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Need help with censorship issues?
Press the Panic Button!


JEA’s Scholastic Press Rights Commission (SPRC) has set up a uniform process to help advisers – and students – who seek advice about handing censorship or other legal issues.

The Panic Button.

The Panic Button is an online reporting tool to collect information from those experiencing some type of censorship.

When an adviser or student uses the Panic Button to submit information, designated SPRC members receive notification. This sets in motion a series of responses following a checklist system. In no way will the commission direct the fight against censorship, but each person has a different course of action in supporting the adviser and students while offering suggestions and resources specific to that situation.

As JEA vice president and Commission member Sarah Nichols reported in an email to state and regional directors and board members,  “We [a Press Rights Commission subcommittee that developed the process] focused on four key goals:
• A consistent method of reporting
• A process that works quickly
• A tool for collecting data
• A way to avoid overlap and prevent harm.”

Here’s who gets involved and how:
When the adviser hits the panic button and files a report, he or she instantly gets a check sheet with steps to take – like “Take a deep breath — you have support” and “Keep a paper trail.” A student can hit the Panic Button, too, and the check sheet he or she gets is a little different, including, “Contact the Student Press Law Center,” and “Get parental and other student support.” That request for assistance goes to six SPRC members, who quickly respond.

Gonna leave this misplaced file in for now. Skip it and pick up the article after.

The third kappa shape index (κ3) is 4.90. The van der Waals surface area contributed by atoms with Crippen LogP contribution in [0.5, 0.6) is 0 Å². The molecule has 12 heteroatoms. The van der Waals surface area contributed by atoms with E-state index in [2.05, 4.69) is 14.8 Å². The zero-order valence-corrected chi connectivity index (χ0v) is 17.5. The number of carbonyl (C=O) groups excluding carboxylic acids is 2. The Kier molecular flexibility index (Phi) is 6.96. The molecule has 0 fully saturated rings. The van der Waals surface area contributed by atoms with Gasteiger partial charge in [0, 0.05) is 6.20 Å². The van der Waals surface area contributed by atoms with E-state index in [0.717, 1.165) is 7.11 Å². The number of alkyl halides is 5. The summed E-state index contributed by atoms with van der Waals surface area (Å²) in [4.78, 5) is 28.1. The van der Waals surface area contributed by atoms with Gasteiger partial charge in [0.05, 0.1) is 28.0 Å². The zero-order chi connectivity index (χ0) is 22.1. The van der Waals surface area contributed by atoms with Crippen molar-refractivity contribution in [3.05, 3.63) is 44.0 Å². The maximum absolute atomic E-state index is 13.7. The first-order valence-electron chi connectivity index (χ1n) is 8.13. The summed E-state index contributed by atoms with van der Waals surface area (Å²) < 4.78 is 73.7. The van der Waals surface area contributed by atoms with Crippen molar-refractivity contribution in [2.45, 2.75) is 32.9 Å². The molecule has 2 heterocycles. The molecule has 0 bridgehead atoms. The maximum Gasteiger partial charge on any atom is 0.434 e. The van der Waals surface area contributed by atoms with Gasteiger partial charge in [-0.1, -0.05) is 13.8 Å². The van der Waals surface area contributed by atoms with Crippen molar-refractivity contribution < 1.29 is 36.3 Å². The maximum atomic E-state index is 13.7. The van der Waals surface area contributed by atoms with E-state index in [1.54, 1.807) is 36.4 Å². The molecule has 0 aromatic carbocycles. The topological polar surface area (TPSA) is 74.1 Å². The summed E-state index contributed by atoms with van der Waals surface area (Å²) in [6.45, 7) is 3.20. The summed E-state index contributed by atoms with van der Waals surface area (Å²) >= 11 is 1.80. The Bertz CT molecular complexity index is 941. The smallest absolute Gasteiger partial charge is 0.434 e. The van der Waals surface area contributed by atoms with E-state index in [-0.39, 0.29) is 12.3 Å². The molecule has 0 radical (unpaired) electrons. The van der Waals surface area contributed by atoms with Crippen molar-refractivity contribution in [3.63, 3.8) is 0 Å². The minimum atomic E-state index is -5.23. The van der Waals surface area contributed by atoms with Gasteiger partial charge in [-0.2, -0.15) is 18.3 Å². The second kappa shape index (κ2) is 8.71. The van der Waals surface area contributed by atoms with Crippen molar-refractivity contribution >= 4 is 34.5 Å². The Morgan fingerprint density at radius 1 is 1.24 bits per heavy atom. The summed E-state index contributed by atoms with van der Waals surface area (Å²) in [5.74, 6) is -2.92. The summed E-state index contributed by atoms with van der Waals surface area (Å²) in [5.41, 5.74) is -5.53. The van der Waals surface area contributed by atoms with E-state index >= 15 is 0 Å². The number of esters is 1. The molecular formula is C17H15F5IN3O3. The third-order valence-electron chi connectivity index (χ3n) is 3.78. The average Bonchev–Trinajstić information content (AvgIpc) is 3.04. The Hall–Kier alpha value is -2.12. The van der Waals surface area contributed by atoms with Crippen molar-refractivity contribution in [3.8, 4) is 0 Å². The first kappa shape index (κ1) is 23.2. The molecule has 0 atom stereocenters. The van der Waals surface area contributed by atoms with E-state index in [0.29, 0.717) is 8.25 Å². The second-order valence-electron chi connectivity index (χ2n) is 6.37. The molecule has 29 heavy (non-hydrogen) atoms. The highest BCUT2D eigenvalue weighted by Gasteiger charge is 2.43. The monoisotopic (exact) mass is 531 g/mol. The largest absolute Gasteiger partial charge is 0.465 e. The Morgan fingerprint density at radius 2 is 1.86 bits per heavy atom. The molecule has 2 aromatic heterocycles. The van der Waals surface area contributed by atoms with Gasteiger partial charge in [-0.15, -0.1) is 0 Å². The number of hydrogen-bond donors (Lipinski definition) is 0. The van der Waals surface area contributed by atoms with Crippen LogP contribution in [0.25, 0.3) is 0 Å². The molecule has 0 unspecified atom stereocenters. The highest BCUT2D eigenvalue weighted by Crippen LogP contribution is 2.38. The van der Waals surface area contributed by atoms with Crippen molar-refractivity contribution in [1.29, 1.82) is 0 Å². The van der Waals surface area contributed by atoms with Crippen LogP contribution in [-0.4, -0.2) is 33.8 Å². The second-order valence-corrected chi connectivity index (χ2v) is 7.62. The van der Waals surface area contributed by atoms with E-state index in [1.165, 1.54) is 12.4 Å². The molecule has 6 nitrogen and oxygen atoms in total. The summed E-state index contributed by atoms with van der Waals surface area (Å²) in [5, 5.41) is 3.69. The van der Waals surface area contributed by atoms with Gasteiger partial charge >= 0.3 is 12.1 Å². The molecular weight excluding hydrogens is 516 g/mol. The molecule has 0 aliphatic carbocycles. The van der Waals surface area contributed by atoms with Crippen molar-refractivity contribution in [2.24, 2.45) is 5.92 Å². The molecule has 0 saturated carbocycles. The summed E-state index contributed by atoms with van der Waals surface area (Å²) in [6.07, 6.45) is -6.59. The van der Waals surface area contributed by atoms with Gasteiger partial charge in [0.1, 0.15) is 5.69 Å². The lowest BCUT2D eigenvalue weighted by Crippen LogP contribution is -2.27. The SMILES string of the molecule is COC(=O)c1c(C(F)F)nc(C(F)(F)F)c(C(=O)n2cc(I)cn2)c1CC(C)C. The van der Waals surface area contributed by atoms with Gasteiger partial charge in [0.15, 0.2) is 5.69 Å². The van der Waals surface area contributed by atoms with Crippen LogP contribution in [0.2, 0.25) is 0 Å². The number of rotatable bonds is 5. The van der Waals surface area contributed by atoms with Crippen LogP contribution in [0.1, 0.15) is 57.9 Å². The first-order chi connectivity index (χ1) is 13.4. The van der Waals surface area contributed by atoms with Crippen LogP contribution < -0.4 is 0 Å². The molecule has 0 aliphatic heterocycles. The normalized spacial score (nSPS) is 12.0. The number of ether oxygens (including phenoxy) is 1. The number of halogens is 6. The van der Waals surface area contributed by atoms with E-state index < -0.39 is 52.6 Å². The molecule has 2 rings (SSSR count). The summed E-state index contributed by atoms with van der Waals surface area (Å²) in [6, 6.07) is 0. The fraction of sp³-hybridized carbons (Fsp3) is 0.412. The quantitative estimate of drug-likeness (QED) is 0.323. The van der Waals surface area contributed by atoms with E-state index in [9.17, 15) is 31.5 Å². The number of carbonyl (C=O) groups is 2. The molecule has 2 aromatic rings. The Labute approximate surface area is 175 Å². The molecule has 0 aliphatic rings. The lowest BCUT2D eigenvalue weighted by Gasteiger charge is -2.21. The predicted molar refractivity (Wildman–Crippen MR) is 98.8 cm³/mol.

The JEA state and regional director will receive an email from the vice president, letting them know of a situation in their area. At that point, the state director has a checklist to follow in support of the adviser. The checklist is included in the new JEA State Director Guide (to be released in April). Available immediately below the Panic Button! are links for proactive steps to fighting censorship

While others begin to react, the commission chair reviews the information to determine our focus. If the situation is “typical,” the process will focus on helping fight censorship, sharing information, putting people in contact, publicizing the story on a broader level (if desired by the adviser) and so forth.

If, on the other hand, the situation reported raises red flags regarding unethical behavior or a case of questionable journalism/teaching, the SPRC’s involvement will focus on a different kind of support, as we seek to educate, provide resources for ethical guidelines and connect the adviser to JEA Mentoring, Certification and Curriculum/Development to get help.

Three SPRC members also receive notification, one of whom will make contact with the adviser based on media type (newspaper/news magazine, yearbook or news website).

At the same time, an adviser liaison to the Student Partners 45words group receives notification, so the students can begin outreach efforts via social media to affected students.

Of course, throughout this process, everyone will remind the adviser and students to seek guidance from the SPLC because it is the best source for legal advice.

When an adviser completes the online reporting form (from the Panic Button), an adviser checklist opens on his or her screen. When a student completes the form, the page downloads a student checklist. These documents should serve as “in the meantime” support while we move to the next steps.

All Reporting Censorship resources are available on the Commission website, under Panic Button! and Resources. A storehouse of other materials is also available on the site.

This contact from JEA is meant to assist local supporters, not replace it. It will also not provide legal advice, but will refer all involved parties to the Student Press Law Center.

We look forward to sharing more with you about this process, as well as answering your questions, at the state director and commission meetings in Seattle. Feel free to email us directly, too. We hope these materials and this systematic process will be helpful to everyone involved.

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